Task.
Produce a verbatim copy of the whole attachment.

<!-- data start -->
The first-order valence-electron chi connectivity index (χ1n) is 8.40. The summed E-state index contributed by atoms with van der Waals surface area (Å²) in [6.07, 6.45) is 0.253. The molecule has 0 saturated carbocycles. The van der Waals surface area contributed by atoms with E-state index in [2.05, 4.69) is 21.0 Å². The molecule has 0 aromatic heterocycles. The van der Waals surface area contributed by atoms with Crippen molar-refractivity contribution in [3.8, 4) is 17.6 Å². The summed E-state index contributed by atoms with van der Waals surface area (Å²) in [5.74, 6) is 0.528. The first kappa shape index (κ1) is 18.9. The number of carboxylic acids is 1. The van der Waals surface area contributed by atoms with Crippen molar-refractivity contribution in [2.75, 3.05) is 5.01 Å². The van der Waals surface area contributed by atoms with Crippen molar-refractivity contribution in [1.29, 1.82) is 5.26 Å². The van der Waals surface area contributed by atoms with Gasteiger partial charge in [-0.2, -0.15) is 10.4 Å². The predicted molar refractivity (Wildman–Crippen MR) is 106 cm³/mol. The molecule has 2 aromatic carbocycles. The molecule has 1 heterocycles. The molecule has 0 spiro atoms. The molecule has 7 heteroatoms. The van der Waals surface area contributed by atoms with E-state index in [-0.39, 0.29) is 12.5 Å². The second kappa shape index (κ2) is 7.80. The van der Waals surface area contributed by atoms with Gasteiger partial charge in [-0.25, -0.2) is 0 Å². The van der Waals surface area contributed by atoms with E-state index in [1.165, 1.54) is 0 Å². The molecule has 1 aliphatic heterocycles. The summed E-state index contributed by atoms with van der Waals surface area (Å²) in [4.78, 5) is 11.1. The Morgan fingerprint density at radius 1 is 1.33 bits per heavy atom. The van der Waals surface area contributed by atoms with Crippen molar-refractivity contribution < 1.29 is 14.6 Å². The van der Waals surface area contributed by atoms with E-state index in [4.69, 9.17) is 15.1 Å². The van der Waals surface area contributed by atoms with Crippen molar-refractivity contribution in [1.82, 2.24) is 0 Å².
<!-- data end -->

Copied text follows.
The first-order valence-electron chi connectivity index (χ1n) is 8.40. The summed E-state index contributed by atoms with van der Waals surface area (Å²) in [6.07, 6.45) is 0.253. The molecule has 0 saturated carbocycles. The van der Waals surface area contributed by atoms with E-state index in [2.05, 4.69) is 21.0 Å². The molecule has 0 aromatic heterocycles. The van der Waals surface area contributed by atoms with Crippen molar-refractivity contribution in [3.8, 4) is 17.6 Å². The summed E-state index contributed by atoms with van der Waals surface area (Å²) in [5.74, 6) is 0.528. The first kappa shape index (κ1) is 18.9. The number of carboxylic acids is 1. The van der Waals surface area contributed by atoms with Crippen molar-refractivity contribution in [2.75, 3.05) is 5.01 Å². The van der Waals surface area contributed by atoms with Crippen molar-refractivity contribution in [1.29, 1.82) is 5.26 Å². The van der Waals surface area contributed by atoms with Gasteiger partial charge in [-0.2, -0.15) is 10.4 Å². The predicted molar refractivity (Wildman–Crippen MR) is 106 cm³/mol. The molecule has 2 aromatic carbocycles. The molecule has 1 heterocycles. The molecule has 0 spiro atoms. The molecule has 7 heteroatoms. The van der Waals surface area contributed by atoms with E-state index in [-0.39, 0.29) is 12.5 Å². The second kappa shape index (κ2) is 7.80. The van der Waals surface area contributed by atoms with Gasteiger partial charge in [-0.25, -0.2) is 0 Å². The van der Waals surface area contributed by atoms with E-state index in [1.165, 1.54) is 0 Å². The molecule has 1 aliphatic heterocycles. The summed E-state index contributed by atoms with van der Waals surface area (Å²) in [4.78, 5) is 11.1. The Morgan fingerprint density at radius 1 is 1.33 bits per heavy atom. The van der Waals surface area contributed by atoms with Crippen molar-refractivity contribution < 1.29 is 14.6 Å². The van der Waals surface area contributed by atoms with E-state index in [4.69, 9.17) is 15.1 Å². The van der Waals surface area contributed by atoms with Crippen molar-refractivity contribution in [1.82, 2.24) is 0 Å².